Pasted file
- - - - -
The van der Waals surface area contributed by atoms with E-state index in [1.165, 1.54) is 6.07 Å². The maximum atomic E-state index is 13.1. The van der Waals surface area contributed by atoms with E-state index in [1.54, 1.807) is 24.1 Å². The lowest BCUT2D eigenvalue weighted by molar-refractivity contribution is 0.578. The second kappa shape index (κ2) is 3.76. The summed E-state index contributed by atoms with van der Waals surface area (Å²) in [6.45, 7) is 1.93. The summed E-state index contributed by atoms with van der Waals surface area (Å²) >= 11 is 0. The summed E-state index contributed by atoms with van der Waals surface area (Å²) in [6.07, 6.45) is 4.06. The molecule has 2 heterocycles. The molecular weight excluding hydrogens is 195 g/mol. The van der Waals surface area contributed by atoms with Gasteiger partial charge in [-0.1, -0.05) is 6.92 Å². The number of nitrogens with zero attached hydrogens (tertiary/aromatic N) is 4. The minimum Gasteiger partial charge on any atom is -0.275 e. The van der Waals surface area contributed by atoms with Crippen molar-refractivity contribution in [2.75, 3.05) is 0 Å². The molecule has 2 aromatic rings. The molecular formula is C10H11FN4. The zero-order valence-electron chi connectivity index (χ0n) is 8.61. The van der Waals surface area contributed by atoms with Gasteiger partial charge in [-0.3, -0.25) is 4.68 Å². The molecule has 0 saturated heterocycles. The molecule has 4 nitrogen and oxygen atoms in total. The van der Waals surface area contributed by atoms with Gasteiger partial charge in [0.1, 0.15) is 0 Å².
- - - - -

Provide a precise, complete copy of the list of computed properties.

The van der Waals surface area contributed by atoms with E-state index in [1.165, 1.54) is 6.07 Å². The maximum atomic E-state index is 13.1. The van der Waals surface area contributed by atoms with E-state index in [1.54, 1.807) is 24.1 Å². The lowest BCUT2D eigenvalue weighted by molar-refractivity contribution is 0.578. The second kappa shape index (κ2) is 3.76. The summed E-state index contributed by atoms with van der Waals surface area (Å²) in [6.45, 7) is 1.93. The summed E-state index contributed by atoms with van der Waals surface area (Å²) >= 11 is 0. The summed E-state index contributed by atoms with van der Waals surface area (Å²) in [6.07, 6.45) is 4.06. The molecule has 2 heterocycles. The molecular weight excluding hydrogens is 195 g/mol. The van der Waals surface area contributed by atoms with Gasteiger partial charge in [-0.1, -0.05) is 6.92 Å². The number of nitrogens with zero attached hydrogens (tertiary/aromatic N) is 4. The minimum Gasteiger partial charge on any atom is -0.275 e. The van der Waals surface area contributed by atoms with Crippen molar-refractivity contribution in [2.75, 3.05) is 0 Å². The molecule has 2 aromatic rings. The molecular formula is C10H11FN4. The zero-order valence-electron chi connectivity index (χ0n) is 8.61. The van der Waals surface area contributed by atoms with Gasteiger partial charge in [-0.3, -0.25) is 4.68 Å². The molecule has 0 saturated heterocycles. The molecule has 4 nitrogen and oxygen atoms in total. The van der Waals surface area contributed by atoms with Gasteiger partial charge in [0.1, 0.15) is 0 Å².